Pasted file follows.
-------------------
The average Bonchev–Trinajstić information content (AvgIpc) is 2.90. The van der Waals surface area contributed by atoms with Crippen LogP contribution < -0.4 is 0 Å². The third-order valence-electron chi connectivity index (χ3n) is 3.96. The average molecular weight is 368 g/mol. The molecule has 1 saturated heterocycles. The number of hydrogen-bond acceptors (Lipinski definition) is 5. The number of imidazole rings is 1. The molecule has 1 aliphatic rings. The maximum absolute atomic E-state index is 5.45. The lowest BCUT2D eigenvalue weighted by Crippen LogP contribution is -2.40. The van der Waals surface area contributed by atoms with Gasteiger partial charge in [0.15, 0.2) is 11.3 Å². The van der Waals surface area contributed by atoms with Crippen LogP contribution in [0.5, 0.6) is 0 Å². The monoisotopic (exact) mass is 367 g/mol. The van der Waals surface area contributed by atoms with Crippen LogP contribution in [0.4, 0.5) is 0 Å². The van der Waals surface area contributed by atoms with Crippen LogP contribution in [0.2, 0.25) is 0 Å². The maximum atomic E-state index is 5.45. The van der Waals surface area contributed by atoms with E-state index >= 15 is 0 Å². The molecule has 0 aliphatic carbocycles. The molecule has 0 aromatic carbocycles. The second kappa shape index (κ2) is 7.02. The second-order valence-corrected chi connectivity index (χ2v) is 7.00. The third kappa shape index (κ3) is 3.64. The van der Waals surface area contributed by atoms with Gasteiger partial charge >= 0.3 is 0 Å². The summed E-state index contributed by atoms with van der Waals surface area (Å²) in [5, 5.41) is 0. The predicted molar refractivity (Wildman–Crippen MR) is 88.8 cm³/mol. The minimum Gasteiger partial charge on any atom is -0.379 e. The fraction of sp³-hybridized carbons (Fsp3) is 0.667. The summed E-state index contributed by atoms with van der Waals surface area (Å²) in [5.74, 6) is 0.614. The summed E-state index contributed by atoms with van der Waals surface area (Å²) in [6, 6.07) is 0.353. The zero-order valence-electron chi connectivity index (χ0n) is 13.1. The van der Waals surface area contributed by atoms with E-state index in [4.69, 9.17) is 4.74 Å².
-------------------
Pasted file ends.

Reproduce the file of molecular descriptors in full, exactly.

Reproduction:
The average Bonchev–Trinajstić information content (AvgIpc) is 2.90. The van der Waals surface area contributed by atoms with Crippen LogP contribution < -0.4 is 0 Å². The third-order valence-electron chi connectivity index (χ3n) is 3.96. The average molecular weight is 368 g/mol. The molecule has 1 saturated heterocycles. The number of hydrogen-bond acceptors (Lipinski definition) is 5. The number of imidazole rings is 1. The molecule has 1 aliphatic rings. The maximum absolute atomic E-state index is 5.45. The lowest BCUT2D eigenvalue weighted by Crippen LogP contribution is -2.40. The van der Waals surface area contributed by atoms with Gasteiger partial charge in [0.15, 0.2) is 11.3 Å². The van der Waals surface area contributed by atoms with Crippen LogP contribution in [0.5, 0.6) is 0 Å². The monoisotopic (exact) mass is 367 g/mol. The van der Waals surface area contributed by atoms with Crippen LogP contribution in [0.4, 0.5) is 0 Å². The van der Waals surface area contributed by atoms with Crippen LogP contribution in [0.2, 0.25) is 0 Å². The maximum atomic E-state index is 5.45. The van der Waals surface area contributed by atoms with E-state index >= 15 is 0 Å². The molecule has 0 aliphatic carbocycles. The molecule has 0 aromatic carbocycles. The second kappa shape index (κ2) is 7.02. The second-order valence-corrected chi connectivity index (χ2v) is 7.00. The third kappa shape index (κ3) is 3.64. The van der Waals surface area contributed by atoms with Gasteiger partial charge >= 0.3 is 0 Å². The summed E-state index contributed by atoms with van der Waals surface area (Å²) in [5, 5.41) is 0. The predicted molar refractivity (Wildman–Crippen MR) is 88.8 cm³/mol. The minimum Gasteiger partial charge on any atom is -0.379 e. The fraction of sp³-hybridized carbons (Fsp3) is 0.667. The summed E-state index contributed by atoms with van der Waals surface area (Å²) in [5.74, 6) is 0.614. The summed E-state index contributed by atoms with van der Waals surface area (Å²) in [6, 6.07) is 0.353. The zero-order valence-electron chi connectivity index (χ0n) is 13.1. The van der Waals surface area contributed by atoms with E-state index in [4.69, 9.17) is 4.74 Å².